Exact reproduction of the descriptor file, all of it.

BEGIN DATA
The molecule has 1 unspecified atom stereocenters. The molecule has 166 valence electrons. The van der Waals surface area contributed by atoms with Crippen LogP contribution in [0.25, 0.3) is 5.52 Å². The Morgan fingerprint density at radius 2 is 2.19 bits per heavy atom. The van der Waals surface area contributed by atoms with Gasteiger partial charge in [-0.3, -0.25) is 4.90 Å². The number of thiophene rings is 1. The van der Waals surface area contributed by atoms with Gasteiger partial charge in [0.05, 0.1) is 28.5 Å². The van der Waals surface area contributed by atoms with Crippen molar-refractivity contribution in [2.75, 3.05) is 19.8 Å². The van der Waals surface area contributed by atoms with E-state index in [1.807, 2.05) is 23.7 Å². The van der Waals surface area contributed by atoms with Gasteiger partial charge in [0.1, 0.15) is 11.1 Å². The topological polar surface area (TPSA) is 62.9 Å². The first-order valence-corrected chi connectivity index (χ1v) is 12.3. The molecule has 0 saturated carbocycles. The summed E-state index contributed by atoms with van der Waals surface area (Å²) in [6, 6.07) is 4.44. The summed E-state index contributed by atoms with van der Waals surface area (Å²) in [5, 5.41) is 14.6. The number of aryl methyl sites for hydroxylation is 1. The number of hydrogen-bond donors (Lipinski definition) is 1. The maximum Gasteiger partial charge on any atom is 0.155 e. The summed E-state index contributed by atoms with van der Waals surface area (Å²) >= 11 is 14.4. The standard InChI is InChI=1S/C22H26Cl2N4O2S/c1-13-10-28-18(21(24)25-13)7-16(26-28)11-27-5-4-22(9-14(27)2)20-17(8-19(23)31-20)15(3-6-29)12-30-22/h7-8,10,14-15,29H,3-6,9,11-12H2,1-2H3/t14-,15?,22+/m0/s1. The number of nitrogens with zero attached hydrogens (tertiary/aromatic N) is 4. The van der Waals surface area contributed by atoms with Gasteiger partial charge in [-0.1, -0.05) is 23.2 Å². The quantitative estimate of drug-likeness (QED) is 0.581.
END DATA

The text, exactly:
The molecule has 1 unspecified atom stereocenters. The molecule has 166 valence electrons. The van der Waals surface area contributed by atoms with Crippen LogP contribution in [0.25, 0.3) is 5.52 Å². The Morgan fingerprint density at radius 2 is 2.19 bits per heavy atom. The van der Waals surface area contributed by atoms with Gasteiger partial charge in [-0.3, -0.25) is 4.90 Å². The number of thiophene rings is 1. The van der Waals surface area contributed by atoms with Gasteiger partial charge in [0.05, 0.1) is 28.5 Å². The van der Waals surface area contributed by atoms with Crippen molar-refractivity contribution in [2.75, 3.05) is 19.8 Å². The van der Waals surface area contributed by atoms with E-state index in [1.807, 2.05) is 23.7 Å². The van der Waals surface area contributed by atoms with Gasteiger partial charge in [0.1, 0.15) is 11.1 Å². The topological polar surface area (TPSA) is 62.9 Å². The first-order valence-corrected chi connectivity index (χ1v) is 12.3. The molecule has 0 saturated carbocycles. The summed E-state index contributed by atoms with van der Waals surface area (Å²) in [6, 6.07) is 4.44. The summed E-state index contributed by atoms with van der Waals surface area (Å²) in [5, 5.41) is 14.6. The number of aryl methyl sites for hydroxylation is 1. The number of hydrogen-bond donors (Lipinski definition) is 1. The maximum Gasteiger partial charge on any atom is 0.155 e. The summed E-state index contributed by atoms with van der Waals surface area (Å²) >= 11 is 14.4. The standard InChI is InChI=1S/C22H26Cl2N4O2S/c1-13-10-28-18(21(24)25-13)7-16(26-28)11-27-5-4-22(9-14(27)2)20-17(8-19(23)31-20)15(3-6-29)12-30-22/h7-8,10,14-15,29H,3-6,9,11-12H2,1-2H3/t14-,15?,22+/m0/s1. The number of nitrogens with zero attached hydrogens (tertiary/aromatic N) is 4. The van der Waals surface area contributed by atoms with Gasteiger partial charge in [-0.1, -0.05) is 23.2 Å². The quantitative estimate of drug-likeness (QED) is 0.581.